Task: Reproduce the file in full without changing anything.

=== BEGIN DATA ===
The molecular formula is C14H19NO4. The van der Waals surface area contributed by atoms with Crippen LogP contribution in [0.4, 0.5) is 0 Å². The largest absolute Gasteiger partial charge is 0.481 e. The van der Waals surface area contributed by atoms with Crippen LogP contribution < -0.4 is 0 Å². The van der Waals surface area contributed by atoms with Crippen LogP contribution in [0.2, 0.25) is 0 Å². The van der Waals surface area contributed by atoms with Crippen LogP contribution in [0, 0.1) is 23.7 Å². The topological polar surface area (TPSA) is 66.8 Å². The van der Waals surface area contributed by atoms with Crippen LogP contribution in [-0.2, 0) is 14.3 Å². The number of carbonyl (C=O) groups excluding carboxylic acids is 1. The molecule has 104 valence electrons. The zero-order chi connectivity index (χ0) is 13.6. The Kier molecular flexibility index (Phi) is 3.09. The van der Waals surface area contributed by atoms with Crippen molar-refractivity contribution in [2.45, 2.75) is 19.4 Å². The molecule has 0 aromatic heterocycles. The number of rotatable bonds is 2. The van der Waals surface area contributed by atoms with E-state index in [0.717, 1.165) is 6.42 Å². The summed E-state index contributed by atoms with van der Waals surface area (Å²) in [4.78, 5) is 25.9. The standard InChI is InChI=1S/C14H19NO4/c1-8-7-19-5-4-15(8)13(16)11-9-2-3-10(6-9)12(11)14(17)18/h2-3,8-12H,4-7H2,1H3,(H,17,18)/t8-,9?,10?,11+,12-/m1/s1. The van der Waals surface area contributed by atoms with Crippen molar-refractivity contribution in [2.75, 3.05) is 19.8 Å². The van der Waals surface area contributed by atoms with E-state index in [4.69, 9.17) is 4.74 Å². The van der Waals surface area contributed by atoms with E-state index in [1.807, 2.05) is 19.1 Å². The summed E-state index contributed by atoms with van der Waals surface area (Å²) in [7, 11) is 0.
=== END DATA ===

The molecular formula is C14H19NO4. The van der Waals surface area contributed by atoms with Crippen LogP contribution in [0.4, 0.5) is 0 Å². The largest absolute Gasteiger partial charge is 0.481 e. The van der Waals surface area contributed by atoms with Crippen LogP contribution < -0.4 is 0 Å². The van der Waals surface area contributed by atoms with Crippen LogP contribution in [0.2, 0.25) is 0 Å². The van der Waals surface area contributed by atoms with Crippen LogP contribution in [0, 0.1) is 23.7 Å². The topological polar surface area (TPSA) is 66.8 Å². The van der Waals surface area contributed by atoms with Crippen LogP contribution in [-0.2, 0) is 14.3 Å². The number of carbonyl (C=O) groups excluding carboxylic acids is 1. The molecule has 104 valence electrons. The zero-order chi connectivity index (χ0) is 13.6. The Kier molecular flexibility index (Phi) is 3.09. The van der Waals surface area contributed by atoms with Crippen molar-refractivity contribution in [2.45, 2.75) is 19.4 Å². The molecule has 0 aromatic heterocycles. The number of rotatable bonds is 2. The van der Waals surface area contributed by atoms with E-state index in [0.717, 1.165) is 6.42 Å². The summed E-state index contributed by atoms with van der Waals surface area (Å²) in [4.78, 5) is 25.9. The standard InChI is InChI=1S/C14H19NO4/c1-8-7-19-5-4-15(8)13(16)11-9-2-3-10(6-9)12(11)14(17)18/h2-3,8-12H,4-7H2,1H3,(H,17,18)/t8-,9?,10?,11+,12-/m1/s1. The van der Waals surface area contributed by atoms with Crippen molar-refractivity contribution in [2.75, 3.05) is 19.8 Å². The van der Waals surface area contributed by atoms with E-state index in [4.69, 9.17) is 4.74 Å². The van der Waals surface area contributed by atoms with E-state index in [1.807, 2.05) is 19.1 Å². The summed E-state index contributed by atoms with van der Waals surface area (Å²) in [7, 11) is 0.